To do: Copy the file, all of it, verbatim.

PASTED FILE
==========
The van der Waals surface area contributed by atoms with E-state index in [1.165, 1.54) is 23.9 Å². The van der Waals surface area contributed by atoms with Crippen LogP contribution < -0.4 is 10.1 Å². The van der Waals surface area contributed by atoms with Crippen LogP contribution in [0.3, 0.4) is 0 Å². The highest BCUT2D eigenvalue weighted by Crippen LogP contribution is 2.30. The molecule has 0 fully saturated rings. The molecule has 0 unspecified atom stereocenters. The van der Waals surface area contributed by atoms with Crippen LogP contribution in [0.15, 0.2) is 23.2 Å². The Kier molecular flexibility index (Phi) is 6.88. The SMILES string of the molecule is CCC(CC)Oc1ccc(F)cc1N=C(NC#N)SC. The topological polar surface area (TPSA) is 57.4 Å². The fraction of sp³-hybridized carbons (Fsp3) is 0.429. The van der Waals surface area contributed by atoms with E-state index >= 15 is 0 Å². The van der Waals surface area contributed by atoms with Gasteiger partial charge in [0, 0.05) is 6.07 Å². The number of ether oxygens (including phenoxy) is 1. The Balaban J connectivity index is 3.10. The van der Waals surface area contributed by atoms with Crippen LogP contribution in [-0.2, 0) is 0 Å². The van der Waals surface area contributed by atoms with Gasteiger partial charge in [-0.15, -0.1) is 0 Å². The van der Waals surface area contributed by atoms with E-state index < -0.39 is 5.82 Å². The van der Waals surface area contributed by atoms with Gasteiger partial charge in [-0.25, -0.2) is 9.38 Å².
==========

The van der Waals surface area contributed by atoms with E-state index in [1.165, 1.54) is 23.9 Å². The van der Waals surface area contributed by atoms with Crippen LogP contribution < -0.4 is 10.1 Å². The van der Waals surface area contributed by atoms with Crippen LogP contribution in [0.3, 0.4) is 0 Å². The highest BCUT2D eigenvalue weighted by Crippen LogP contribution is 2.30. The molecule has 0 fully saturated rings. The molecule has 0 unspecified atom stereocenters. The van der Waals surface area contributed by atoms with Crippen LogP contribution in [0.15, 0.2) is 23.2 Å². The Kier molecular flexibility index (Phi) is 6.88. The SMILES string of the molecule is CCC(CC)Oc1ccc(F)cc1N=C(NC#N)SC. The topological polar surface area (TPSA) is 57.4 Å². The fraction of sp³-hybridized carbons (Fsp3) is 0.429. The van der Waals surface area contributed by atoms with E-state index >= 15 is 0 Å². The van der Waals surface area contributed by atoms with Gasteiger partial charge in [0, 0.05) is 6.07 Å². The number of ether oxygens (including phenoxy) is 1. The Balaban J connectivity index is 3.10. The van der Waals surface area contributed by atoms with Crippen LogP contribution in [-0.2, 0) is 0 Å². The van der Waals surface area contributed by atoms with Gasteiger partial charge in [-0.15, -0.1) is 0 Å². The van der Waals surface area contributed by atoms with E-state index < -0.39 is 5.82 Å². The van der Waals surface area contributed by atoms with Gasteiger partial charge in [-0.25, -0.2) is 9.38 Å².